Re: Crews ‘haven’t kept pace,’ April 17.
In my role as a first responder, I have experienced that patient care and comfort make a difference to patients and their loved ones.
In the research BC Emergency Healthy Services reports to have completed, patient comfort is not a consideration, nor is the effect of first responders, as their measures begin with the arrival of BC Ambulance Service (BCAS).
A third-party research paper recently completed by the University of Fraser Valley (UFV) evaluates the response times of BCAS and fire to medical calls.
The Surrey Fire Department follows the code 2 or “routine response” protocols as determined by the BCAS dispatch. Surrey Fire Department does not deviate in any manner as implied in the story.
As you state, the protocol changes are contentious, but you don’t acknowledge that is for good reason.
I have witnessed firsthand the lower level of patient care. As indicated by the UFV research, the gap in response time has not been created by fire unnecessarily rushing to 35 per cent of the calls.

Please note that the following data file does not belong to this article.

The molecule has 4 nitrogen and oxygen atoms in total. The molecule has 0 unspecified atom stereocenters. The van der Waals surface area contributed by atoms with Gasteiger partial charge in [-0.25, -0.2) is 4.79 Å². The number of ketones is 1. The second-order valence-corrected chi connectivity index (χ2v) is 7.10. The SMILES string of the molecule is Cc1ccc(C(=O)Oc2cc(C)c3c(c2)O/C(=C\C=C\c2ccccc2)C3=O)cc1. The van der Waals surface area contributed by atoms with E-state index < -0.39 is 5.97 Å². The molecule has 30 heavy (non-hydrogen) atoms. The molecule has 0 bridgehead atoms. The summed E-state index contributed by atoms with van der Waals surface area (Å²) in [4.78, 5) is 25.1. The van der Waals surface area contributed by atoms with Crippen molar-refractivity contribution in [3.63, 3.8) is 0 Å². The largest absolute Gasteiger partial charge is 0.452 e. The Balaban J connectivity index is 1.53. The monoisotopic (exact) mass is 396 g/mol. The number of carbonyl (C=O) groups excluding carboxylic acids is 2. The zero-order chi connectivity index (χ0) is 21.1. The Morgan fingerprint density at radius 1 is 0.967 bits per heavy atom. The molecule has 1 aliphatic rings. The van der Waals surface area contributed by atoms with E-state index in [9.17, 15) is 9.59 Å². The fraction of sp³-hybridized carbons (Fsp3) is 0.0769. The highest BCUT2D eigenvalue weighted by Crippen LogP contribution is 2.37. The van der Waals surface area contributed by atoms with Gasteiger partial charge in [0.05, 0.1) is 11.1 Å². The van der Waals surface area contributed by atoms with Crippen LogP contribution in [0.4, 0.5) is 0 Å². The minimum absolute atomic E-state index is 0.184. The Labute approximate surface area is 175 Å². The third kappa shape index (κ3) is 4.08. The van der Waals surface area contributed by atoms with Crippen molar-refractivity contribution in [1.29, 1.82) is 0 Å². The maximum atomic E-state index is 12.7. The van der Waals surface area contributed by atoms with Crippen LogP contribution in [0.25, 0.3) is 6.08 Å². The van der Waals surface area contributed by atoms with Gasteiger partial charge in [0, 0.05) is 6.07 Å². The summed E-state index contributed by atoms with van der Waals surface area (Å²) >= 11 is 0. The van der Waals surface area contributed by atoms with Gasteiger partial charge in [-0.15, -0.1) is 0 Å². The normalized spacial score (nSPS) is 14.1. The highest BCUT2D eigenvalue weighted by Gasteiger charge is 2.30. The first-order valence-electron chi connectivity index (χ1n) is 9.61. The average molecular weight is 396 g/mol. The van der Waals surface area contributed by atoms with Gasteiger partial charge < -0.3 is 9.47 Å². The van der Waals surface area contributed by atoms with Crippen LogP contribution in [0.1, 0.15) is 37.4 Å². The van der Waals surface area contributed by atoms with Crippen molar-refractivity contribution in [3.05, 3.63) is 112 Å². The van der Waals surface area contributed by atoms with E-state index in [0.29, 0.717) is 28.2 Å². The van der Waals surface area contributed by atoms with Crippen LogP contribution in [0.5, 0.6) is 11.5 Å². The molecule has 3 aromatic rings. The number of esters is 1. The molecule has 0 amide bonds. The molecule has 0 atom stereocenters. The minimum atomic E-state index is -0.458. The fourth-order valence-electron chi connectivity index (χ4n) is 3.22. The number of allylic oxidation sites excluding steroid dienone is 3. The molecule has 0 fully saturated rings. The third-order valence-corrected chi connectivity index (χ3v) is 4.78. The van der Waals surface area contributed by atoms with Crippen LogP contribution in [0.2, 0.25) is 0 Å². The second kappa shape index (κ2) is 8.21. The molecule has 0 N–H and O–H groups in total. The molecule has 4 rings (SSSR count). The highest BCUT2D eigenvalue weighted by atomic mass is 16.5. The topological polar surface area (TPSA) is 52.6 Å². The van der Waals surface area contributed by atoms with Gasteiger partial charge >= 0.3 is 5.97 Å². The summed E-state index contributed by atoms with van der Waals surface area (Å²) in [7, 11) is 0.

I cannot speak for all municipalities, but in Surrey we are conforming to the changes and following BCAS protocols on emergency and non-emergency calls.
BCEHS safety director George Papadoupolous’s statement that there would be no difference in delay time if first responders went ‘routine’ is untrue. Both Surrey and Vancouver have been responding ‘routine,’ and both have experienced delays roughly double to what was previous.
BCEHS attempts to justify the controversial changes in protocols by suggesting patients that are known to be worst case receive more rapid response. What of the patients that are not known to be worst case by telephone diagnosis, patient conditions deteriorating or scene hazards that we find on our arrival?
I sincerely hope the attention drawn to this matter will result in truly objective measures that result in better patient care; before now, that has not been the case.
In my view, if BCEHS does not value a greater role for first responders, the alternative is adding more ambulances on the street – which may not be the most efficient or effective use of resources.
Mike McNamara, president,
Surrey Fire Fighters Association